U.S. CitiesCity-Data Forum Index
Go Back   City-Data Forum > General Forums > Retirement
 [Register]
Please register to participate in our discussions with 2 million other members - it's free and quick! Some forums can only be seen by registered members. After you create your account, you'll be able to customize options and access all our 15,000 new posts/day with fewer ads.
View detailed profile (Advanced) or search
site with Google Custom Search

Search Forums  (Advanced)
Reply Start New Thread
 
Old 04-24-2014, 10:30 AM
 
Location: Central Massachusetts
4,800 posts, read 4,847,776 times
Reputation: 6379

Advertisements

Here we go again, more money tips from me. Okay not from me precisely but 6 experts in the financial field.

Retirement Financial Planning: Money Tips for 30-Year-Olds - WSJ.com

This WSJ article was quite interesting based on the names invovled.

Quote:

It's never too early to start planning for retirement. With this in mind, we asked The Experts: What retirement money tip do you wish you'd given yourself when you were 30?
The experts are:
WILLIAM REICHENSTEIN - a professor at Baylor University
WILLIAM BERNSTEIN - is a neurologist and co-founder of Efficient Frontier Advisors
BUD HEBELER - was president of the aerospace division of Boeing Co
MADDY DYCHTWALD - is an author and co-founder of Age Wave
ED SLOTT - provides retirement education and analysis
MARTIN FROST - served as a member of Congress

Some of the names are well known and a couple are not quite but they are in their own right successful financially. All of them now are involved in retirement planning in someway. What makes this article unique though is what these experts say they wish they had been told. Yes some are preaching that now like the line "Pay yourself first". Start early. Bud wishes he knew more about the reporting requirements or as he put it "Book Keeping Burdens".

Maddy's comments were partly the same lines above but she went on to some of the things we say here to each other in this forum.

Quote:
I'd also advise my 30-year-old self to take extremely good care of my body. And, at the end of the day, it's not the size of your house, your car or your title, it's the people you love and who love you back that matters most. And so that would be a lesson for me: Keep your principles high, keep your heart in the right place, focus on the things that really matter, and take advantage of compounding to invest in your future self.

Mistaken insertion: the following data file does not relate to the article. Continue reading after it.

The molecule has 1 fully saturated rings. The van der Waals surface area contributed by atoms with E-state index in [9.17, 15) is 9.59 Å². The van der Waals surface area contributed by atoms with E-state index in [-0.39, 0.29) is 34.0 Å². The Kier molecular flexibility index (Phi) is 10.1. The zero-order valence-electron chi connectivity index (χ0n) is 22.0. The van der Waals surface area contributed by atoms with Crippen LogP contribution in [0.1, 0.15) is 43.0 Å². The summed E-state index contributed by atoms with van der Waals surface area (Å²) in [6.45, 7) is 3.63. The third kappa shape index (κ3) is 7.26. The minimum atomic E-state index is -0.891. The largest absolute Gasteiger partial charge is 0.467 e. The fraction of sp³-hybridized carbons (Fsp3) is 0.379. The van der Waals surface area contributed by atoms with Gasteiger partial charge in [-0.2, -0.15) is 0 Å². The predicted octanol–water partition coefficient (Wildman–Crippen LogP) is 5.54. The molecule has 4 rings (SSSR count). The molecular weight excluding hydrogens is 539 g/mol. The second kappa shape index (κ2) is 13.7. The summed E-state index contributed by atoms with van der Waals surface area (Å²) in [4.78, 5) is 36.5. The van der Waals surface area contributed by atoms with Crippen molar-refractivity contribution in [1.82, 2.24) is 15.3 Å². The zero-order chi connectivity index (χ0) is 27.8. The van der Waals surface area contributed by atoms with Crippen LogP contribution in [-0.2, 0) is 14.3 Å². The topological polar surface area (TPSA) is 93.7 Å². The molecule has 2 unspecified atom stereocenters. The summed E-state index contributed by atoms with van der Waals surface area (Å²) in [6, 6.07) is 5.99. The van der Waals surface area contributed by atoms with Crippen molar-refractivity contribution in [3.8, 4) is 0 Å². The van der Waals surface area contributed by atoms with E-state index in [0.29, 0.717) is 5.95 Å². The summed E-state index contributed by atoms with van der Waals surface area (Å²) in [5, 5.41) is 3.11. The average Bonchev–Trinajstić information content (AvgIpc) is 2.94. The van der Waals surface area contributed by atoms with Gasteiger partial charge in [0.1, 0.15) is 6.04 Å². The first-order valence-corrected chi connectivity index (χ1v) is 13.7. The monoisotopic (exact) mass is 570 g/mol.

Her words are really good and we should talk about them. let's see what comes out of this.
Reply With Quote Quick reply to this message

 
Old 04-24-2014, 10:48 AM
 
29,782 posts, read 34,871,258 times
Reputation: 11705
For some of us this is the 300th article and thread. For others it is the first. Most are somewhere between. I find any new kernel that is helpful worth the read! I really loved these when I was thirty.
Reply With Quote Quick reply to this message
 
Old 04-24-2014, 11:14 AM
 
Location: Central Massachusetts
4,800 posts, read 4,847,776 times
Reputation: 6379
You know I wish I had paid more attention in high school too. I do remember a math class that talked about compound interest. The teacher did relate it to saving money and how it accumulated but at 17 who is thinking about what you will live on at age 67, a total of 50 years down the road.
Reply With Quote Quick reply to this message
 
Old 04-24-2014, 11:37 AM
 
741 posts, read 641,613 times
Reputation: 576
How many 30 year olds are participating on this particular forum?
Reply With Quote Quick reply to this message
 
Old 04-24-2014, 04:34 PM
 
29,782 posts, read 34,871,258 times
Reputation: 11705
Quote:
Originally Posted by Longford View Post